|James Maxwell, LPC, RYT 512 -454-1850||
"Love and trust, in the space between what's said and what's heard in our life, can make all the difference in this world."
Long term relationships such as marriage and committed partners go through developmental stages: "getting to know you" - falling in love stage; adjustment to living together stage; "seven year itch" or questioning stage; and settling in, deepening intimacy stage. Each stage of a relationship represents a transition, a deepening of the relationship marked by greater intimacy or greater stress and/or sometimes both, because growth in relationship is a winding path.
Today's post will discuss the falling love in stage and subsequent posts will elaborate on the final three stages.
Falling in love, deciding to spend your life with a partner is a decision people often make based on physical and cultural attraction and sometimes talk about as if they had no control over: "it was bigger than the both of us", "I was swept away", "love at first sight", but what is going on psychologically can be something entirely different.
Firstly, attraction is biochemical, we are animals after all, and hormones, pheromones, and physical attraction play a large part in the process. Secondly, we live in a culture, in which we have been "programmed" since our birth on what to expect from relationships and what "kind" of person makes a good mate. Thirdly, there is the psychological process of "projection" which can be simply explained by the childhood taunt used to reflect projection: "I know you are, but what am I?".
Wow, with all that going on how are we ever going to choose the "right" mate? Well, we all make mistakes and hopefully learn from them, but one of the great tragedies of the modern world is very few people actually date anymore, so mistakes often have more serious consequences.
Dating is a period of discernment, during which time, you really got to know something about your potential mate: their values, their temperament, their goals and ambitions. Too often in todays world, the emphasis is on sexual compatibility, so that becomes the overdoing motivation and determinant of compatibility.
That of course is a big mistake because long term relationships are built on shared values and similar life style interests. Sex is usually great in the beginning, driven by hormones, loneliness, and sometimes sexual compulsivity and acting out; so cannot be trusted in and of itself as a sign of compatibility.
The first step in choosing a partner is slowing down, a caution all of us receive, yet few of us follow. Why is that? I think it's partially because of the anxiety and insecurity of loneliness, and our lack of insight into our own motivations. This is certainly an area in which insights gained in therapy can help.
Also, you want to experience activities with your partner in which you get an idea of their values -- what is important to them, what do they prioritize in life? There's not much hope for a relationship in which one partner organizes their life around work and family, and the other partner organizes around bohemian life style and indulgence.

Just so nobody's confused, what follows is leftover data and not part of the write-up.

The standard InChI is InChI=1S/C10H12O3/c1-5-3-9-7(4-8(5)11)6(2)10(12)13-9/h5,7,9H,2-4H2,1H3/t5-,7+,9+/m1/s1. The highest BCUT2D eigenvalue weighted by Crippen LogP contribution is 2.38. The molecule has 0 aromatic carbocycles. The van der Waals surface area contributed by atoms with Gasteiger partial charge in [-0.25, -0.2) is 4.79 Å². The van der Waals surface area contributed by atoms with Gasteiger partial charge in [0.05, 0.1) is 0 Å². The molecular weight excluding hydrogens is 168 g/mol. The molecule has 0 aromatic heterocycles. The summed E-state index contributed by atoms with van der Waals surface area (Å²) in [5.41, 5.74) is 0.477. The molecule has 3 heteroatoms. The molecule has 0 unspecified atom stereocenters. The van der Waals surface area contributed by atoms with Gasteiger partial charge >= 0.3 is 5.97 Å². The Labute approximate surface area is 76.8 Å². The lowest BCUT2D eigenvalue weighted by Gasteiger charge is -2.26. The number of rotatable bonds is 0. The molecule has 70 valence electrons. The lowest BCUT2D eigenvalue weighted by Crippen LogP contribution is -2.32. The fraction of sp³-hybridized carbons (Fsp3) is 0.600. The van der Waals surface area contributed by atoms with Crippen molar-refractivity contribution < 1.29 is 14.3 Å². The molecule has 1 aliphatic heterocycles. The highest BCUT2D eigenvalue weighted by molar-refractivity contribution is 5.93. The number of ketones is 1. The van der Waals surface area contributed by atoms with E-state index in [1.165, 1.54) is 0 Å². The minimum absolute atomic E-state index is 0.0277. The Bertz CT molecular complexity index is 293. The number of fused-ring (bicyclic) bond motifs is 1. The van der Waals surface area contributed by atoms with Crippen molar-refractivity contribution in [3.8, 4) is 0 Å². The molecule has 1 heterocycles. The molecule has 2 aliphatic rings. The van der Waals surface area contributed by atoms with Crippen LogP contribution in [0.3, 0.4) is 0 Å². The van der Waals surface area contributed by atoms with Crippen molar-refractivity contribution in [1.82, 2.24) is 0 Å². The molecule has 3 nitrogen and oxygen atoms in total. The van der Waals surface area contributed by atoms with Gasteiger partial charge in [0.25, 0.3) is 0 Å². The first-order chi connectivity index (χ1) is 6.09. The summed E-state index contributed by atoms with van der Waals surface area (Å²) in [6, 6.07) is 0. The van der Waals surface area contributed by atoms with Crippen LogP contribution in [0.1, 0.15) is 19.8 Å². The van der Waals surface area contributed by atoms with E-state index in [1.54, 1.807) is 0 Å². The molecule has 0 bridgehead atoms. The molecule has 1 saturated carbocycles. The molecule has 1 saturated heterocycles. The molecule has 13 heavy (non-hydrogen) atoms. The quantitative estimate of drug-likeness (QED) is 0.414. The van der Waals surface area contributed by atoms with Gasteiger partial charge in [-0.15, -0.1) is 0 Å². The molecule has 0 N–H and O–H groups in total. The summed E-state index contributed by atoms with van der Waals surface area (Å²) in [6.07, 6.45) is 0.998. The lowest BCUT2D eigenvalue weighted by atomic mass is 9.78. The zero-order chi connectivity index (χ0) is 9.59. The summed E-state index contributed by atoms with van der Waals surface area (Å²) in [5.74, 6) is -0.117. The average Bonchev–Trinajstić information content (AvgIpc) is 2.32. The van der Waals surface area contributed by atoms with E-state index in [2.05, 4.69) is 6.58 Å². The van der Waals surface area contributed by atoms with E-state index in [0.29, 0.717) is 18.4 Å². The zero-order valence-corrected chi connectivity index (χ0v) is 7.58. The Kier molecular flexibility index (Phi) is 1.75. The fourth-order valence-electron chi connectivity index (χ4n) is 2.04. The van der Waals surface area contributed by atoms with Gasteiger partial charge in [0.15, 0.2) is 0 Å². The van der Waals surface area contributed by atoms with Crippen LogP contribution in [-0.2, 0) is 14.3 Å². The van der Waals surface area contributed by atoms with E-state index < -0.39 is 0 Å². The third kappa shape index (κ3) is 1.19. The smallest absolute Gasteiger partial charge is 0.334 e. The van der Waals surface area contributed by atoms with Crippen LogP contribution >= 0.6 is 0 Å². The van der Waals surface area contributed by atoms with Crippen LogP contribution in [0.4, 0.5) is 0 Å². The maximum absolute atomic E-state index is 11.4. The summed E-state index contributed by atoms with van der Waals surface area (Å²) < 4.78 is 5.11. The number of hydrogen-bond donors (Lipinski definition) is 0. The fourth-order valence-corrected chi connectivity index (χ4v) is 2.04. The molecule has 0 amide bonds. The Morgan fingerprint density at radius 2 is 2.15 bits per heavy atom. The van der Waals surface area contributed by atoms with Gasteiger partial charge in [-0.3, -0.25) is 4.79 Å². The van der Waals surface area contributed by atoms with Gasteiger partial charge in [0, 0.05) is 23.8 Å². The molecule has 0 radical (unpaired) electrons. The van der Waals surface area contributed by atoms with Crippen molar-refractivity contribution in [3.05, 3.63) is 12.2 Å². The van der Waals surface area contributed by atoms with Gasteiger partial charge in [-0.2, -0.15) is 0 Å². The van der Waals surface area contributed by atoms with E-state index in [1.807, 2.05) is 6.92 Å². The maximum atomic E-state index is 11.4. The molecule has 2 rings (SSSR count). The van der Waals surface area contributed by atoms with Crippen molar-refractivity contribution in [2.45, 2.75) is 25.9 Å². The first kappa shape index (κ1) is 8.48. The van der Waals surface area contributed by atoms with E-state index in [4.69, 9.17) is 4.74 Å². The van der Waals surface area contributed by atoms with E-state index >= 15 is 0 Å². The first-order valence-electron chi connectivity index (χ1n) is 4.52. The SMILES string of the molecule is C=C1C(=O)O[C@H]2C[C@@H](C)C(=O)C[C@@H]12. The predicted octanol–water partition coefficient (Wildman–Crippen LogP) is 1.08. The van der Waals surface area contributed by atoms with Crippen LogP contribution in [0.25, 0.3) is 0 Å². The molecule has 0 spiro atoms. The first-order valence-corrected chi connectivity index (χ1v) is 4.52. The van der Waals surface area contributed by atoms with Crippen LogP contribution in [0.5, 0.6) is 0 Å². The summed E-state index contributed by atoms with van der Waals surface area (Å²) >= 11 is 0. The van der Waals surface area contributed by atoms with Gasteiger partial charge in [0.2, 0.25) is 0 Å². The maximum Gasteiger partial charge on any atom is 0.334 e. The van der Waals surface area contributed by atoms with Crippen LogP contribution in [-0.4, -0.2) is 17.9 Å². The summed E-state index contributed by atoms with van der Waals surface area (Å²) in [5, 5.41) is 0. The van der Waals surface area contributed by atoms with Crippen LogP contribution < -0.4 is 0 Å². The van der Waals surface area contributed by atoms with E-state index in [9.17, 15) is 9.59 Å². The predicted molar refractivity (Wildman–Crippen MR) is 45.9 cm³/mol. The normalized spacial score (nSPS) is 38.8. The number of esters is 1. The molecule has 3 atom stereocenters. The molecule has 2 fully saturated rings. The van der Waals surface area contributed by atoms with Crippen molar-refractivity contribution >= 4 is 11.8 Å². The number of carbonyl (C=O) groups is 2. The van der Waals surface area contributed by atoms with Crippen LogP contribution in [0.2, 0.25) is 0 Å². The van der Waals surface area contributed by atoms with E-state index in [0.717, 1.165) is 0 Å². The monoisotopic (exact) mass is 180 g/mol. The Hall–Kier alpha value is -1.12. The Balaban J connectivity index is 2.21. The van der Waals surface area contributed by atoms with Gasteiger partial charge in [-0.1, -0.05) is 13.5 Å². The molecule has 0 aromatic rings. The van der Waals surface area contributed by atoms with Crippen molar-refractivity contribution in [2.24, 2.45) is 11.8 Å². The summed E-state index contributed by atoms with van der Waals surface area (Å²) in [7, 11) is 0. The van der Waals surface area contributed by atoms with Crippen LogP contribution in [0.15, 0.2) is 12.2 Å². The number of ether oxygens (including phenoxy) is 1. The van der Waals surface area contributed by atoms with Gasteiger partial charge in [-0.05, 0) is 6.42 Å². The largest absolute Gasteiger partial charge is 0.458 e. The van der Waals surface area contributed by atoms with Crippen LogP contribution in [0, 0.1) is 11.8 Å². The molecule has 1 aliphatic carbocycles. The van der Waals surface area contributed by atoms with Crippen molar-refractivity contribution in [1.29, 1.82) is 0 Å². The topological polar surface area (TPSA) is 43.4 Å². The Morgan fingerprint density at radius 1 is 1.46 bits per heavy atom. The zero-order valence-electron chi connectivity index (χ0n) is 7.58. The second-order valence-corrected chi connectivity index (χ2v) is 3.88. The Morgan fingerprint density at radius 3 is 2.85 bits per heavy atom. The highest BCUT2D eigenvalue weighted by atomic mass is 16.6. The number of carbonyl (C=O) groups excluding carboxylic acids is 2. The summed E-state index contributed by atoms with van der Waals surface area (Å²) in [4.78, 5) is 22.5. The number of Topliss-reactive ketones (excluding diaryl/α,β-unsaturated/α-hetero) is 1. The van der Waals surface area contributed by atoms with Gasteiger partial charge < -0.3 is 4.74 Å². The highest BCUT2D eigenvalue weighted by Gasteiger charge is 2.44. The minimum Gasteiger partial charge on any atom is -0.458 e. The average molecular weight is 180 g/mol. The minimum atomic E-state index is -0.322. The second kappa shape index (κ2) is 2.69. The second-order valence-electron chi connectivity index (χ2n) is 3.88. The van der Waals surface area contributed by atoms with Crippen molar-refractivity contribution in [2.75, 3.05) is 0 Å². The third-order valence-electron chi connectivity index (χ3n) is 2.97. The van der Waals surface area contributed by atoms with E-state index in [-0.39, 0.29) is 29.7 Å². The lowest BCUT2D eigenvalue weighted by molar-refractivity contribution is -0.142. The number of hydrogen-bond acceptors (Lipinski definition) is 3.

There's an old saying "genius is wisdom and youth", in others words "if I only knew then what I know now". Personal growth and self exploration is one way to develop knowledge about your self so that you don't fall into 'programmed' patterns, and really have a better chance of getting the love you want.
Your story is important and telling your story is even more important. Clients sometime express frustration at delving into their childhood history wondering if it has anything to do with the problems they are facing in present time. I think this story by Donald Davis is a wonderful example not only of the power of story telling but also how important it is that you tell your story and learn how the telling can help you change....
"The work-consumed father is an absent father in the psychical sense. This gives the maternal process an unnatural preference in the development of the child, not inferred by biology. This new time-equation involving the duration of time spent by mother and father is not supported by the genetic code because over millions of years, father had always spent, comparatively, more time with children than he does now."
"The condition of an overworked father, an equivalent of an absent father, generates a fantasy process which attempts retrieval of the father from the work situation."
From Psycheye by Akhter Ahsen
1. See that you want father to come home to play with you.
2. See that the father has left his job for good and he has come to stay at home with you.
3. He has kicked the job for good to be with you forever.
4. See that father likes to be with you and play with you at home.
5. Enjoy the feeling of being with him. See yourself doing many things with father in the home.
6. Do not let ideas of his work interfere with the pleasure of the image.
7. Relax and see the two of you playing together. See that the mother does not interfere in your play at all.
8. See the playfulness and forgiveness of the image as you do things in the home with father.
9. Go around outside the home with him, exploring the world, such as trees and lakes.
10. Return home and do things with him inside the home.
11. Enjoy father's company. He is no longer going to work. He has kicked the work habit.